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After Roe Dismantled, Harvard Experts Condemn, Defend Landmark Decision

The Supreme Court overturned the constitutional right to abortion in a landmark ruling, abandoning the nearly 50-year-old precedent established in Roe v. Wade Friday.
The Supreme Court overturned the constitutional right to abortion in a landmark ruling, abandoning the nearly 50-year-old precedent established in Roe v. Wade Friday. By Camille G. Caldera
By Isabella B. Cho and Brandon L. Kingdollar, Crimson Staff Writers

The Supreme Court overturned the constitutional right to abortion in a landmark ruling, abandoning the nearly 50-year-old precedent established in Roe v. Wade Friday.

Many Harvard-affiliated law and public health experts condemned the Court’s decision in Dobbs v. Jackson to vacate abortion protections, which they said will likely further damage the institution’s legitimacy in the eyes of Americans and endanger other constitutional rights upheld by the nation’s highest court.

The Court held in a 5-4 majority opinion, delivered by Justice Samuel A. Alito, that the Court’s 1973 decision in Roe was “egregiously wrong from the start,” and that the U.S. Constitution does not protect the right to an abortion — setting the stage for more than half of states to ban or significantly restrict abortion access.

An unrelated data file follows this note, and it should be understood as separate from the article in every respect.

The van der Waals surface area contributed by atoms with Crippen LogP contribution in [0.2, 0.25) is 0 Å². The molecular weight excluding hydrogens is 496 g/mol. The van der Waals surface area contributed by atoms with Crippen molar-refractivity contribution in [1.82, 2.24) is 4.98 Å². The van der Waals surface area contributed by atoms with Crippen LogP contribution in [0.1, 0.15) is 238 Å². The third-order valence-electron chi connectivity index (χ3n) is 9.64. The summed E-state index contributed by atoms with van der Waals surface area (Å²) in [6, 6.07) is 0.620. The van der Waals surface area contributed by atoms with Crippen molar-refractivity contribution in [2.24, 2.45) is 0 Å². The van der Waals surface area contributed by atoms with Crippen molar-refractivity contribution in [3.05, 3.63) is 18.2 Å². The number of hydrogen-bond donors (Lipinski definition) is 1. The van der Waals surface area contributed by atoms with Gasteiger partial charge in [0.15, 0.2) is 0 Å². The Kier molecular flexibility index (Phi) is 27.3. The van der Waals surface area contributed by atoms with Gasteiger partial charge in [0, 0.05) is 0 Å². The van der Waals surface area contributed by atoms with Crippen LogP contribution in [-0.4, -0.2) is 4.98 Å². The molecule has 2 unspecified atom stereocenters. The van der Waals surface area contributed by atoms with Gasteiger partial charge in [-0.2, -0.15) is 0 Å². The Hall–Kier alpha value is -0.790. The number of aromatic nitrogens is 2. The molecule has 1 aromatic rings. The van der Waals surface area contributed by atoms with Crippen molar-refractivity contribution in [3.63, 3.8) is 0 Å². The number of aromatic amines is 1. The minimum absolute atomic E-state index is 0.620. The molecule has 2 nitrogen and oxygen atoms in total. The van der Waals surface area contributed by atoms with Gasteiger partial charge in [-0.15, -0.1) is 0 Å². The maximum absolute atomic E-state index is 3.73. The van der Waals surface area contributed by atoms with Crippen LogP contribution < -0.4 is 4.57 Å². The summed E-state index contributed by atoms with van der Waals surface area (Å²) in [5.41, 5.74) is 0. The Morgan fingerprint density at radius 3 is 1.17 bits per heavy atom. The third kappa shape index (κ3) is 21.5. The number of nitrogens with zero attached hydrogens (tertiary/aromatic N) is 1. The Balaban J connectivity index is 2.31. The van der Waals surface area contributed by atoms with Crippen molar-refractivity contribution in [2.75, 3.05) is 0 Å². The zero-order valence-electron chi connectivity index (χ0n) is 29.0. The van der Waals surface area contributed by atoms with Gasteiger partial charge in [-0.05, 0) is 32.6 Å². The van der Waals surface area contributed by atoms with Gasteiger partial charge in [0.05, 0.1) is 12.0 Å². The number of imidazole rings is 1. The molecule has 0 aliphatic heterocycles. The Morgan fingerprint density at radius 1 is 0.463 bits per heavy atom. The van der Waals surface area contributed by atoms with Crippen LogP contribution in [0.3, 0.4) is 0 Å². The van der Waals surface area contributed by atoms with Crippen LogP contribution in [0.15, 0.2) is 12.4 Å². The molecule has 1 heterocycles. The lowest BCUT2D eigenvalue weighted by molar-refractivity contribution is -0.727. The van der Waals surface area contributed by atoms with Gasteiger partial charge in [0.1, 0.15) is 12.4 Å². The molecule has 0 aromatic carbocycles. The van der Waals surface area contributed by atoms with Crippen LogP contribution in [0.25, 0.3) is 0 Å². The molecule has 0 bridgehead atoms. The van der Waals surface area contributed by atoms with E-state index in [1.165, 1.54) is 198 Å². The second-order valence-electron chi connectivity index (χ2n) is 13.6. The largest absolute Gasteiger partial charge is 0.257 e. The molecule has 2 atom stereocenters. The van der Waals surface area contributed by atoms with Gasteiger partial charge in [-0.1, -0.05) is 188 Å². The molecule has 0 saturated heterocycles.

“We hold that Roe and Casey must be overruled. The Constitution makes no reference to abortion, and no such right is implicitly protected by any constitutional provision,” Alito wrote. “It is time to heed the Constitution and return the issue of abortion to the people’s elected representatives.”

Laurence H. Tribe ’62, one of the nation’s most prominent constitutional scholars and a professor at Harvard Law School, said the Court’s Friday decision is “reactionary” and “unprincipled,” and damages the very concept of implicit constitutional rights.

“It is a devastating blow to the implied right to privacy,” he said. “And it’s a devastating blow to the idea that the Constitution was not frozen in the early 19th century.”

Tribe added that the Court has created an opening for incursions on reproductive and BGLTQ rights in its ruling. He noted that past decisions in Obergefell v. Hodges and Griswold v. Connecticut — the decisions which primarily protect same-sex marriage and access to contraception, respectively — also draw on the implicit rights to “autonomy, dignity, and privacy” that supported Roe.